The child soldiers of the Democratic Republic of the Congo (DRC) are not the only children who are taken from their families and abused by the government and rebel groups. The DRC also houses a large number of street children, many of whom run away from their families because of abuses or starvation.

Unlike in the United States and other nations, abusing a child is not illegal in the D.R. Congo. There is no escape from the violence that goes on in a child’s life either by relatives, teachers in schools, or anyone who finds any reason to blame the child. The laws in place for these children are few and many date back to colonial times. One law “forbids vagrancy or begging by minors,” causing the police under a government order to round-up these children periodically and, according to Human Rights Watch, hold them “in overcrowded and unsanitary police lock-ups. Once in detention, children are often kept together with adult criminals and receive little or no food or medical attention. They are rarely charged with crimes, but instead are released back to the streets after several days or weeks, in part because the state has no alternatives to prison or the street for vagrant children.” It is not unusual to see police using children to perform tasks such as digging and cleaning latrines. Once the tasks are performed the children are released back onto the street. The police may also force the children to pay bail in order to be released. Many of the children do not have money to pay for the bail and are locked up for days or even weeks.

Children in the Congo may also be kicked out of their homes due to suspicions that they are able to use witchcraft. As reported in an article about the issue on Christian Science Monitor, “‘Witchcraft has been there for a while, but it was never used against children in the past. Families that have old people used to accuse that old person of being a witch, when they were no longer productive,’ says Javier Aguilar, a child protection officer for the United Nations Children’s Fund (UNICEF) in Kinshasa. He says that 70 percent of the 20,000 street children in Kinshasa have been accused of being witches.” These children may experience severe beatings and undergo a “deliverance ceremony” performed by the church. In their families they are given little or no food and may be secluded from the other children. Many of the children feel like they have no other option than to live on the street.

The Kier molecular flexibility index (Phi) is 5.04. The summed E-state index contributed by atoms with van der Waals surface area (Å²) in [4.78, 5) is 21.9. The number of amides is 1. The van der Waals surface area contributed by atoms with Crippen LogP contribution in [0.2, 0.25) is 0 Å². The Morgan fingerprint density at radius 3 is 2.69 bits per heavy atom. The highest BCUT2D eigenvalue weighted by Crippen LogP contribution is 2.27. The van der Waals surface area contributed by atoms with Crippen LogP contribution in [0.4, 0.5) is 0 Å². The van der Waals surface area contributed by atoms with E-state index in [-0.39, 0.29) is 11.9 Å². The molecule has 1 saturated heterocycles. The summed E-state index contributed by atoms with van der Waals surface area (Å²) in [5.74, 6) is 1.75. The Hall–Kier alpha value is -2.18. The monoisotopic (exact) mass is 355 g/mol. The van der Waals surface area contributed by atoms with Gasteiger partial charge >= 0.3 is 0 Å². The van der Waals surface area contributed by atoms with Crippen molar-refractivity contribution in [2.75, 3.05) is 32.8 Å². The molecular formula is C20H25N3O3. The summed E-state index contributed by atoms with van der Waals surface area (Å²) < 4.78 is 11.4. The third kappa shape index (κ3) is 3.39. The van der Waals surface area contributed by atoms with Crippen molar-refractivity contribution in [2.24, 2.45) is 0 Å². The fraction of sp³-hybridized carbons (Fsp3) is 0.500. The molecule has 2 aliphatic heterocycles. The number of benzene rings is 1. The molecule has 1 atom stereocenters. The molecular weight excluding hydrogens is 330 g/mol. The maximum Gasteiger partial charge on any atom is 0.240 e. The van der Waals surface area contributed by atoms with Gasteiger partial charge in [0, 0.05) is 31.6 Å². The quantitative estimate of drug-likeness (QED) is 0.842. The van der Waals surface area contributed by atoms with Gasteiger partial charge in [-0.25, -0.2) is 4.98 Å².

HIV/AIDS also leaves a large number of children out on the street. Once their parents die and the children have no one to take care of them, they end up on the streets. Stigma regarding HIV/AIDS also pays a huge factor, as many children whose parents are known to have died from the disease are discriminated against. The majority of the Congolese population also does not know a lot about the disease itself, which also fuels stigma and discrimination against those affected.

The United Nations issued a press release on April 14, 2009 announcing plans to send a human rights envoy to the region and to make sure that children’s rights are protected. The envoy plans to look at the situation first-hand and “will focus on the plight of child soldiers, sexual violence and other crimes against children, and the special needs of internally displaced and refugee children.” This list does not include the situation that faces children of rape by the United Nations Peacekeeping Mission in the Congo (MONUC), the Congolese army, and foreign fighters (Rwandan and Ugandan) operating in eastern Congo. It will also meet with the Congolese government, NGOs, militia groups, and children to assess the situation and see what steps need to be taken. Their goal is to separate children from the armed forces in various regions in the Congo.

One of Africa Faith and Justice Network’s (AFJN) main focus campaigns is to promote peace in the Congo. This includes raising awareness of the problems that face these children every day.

For more detailed information on the problem of street children in the Congo, please visit the Human Rights Watch report cited in this article.

Written by Katie Mattern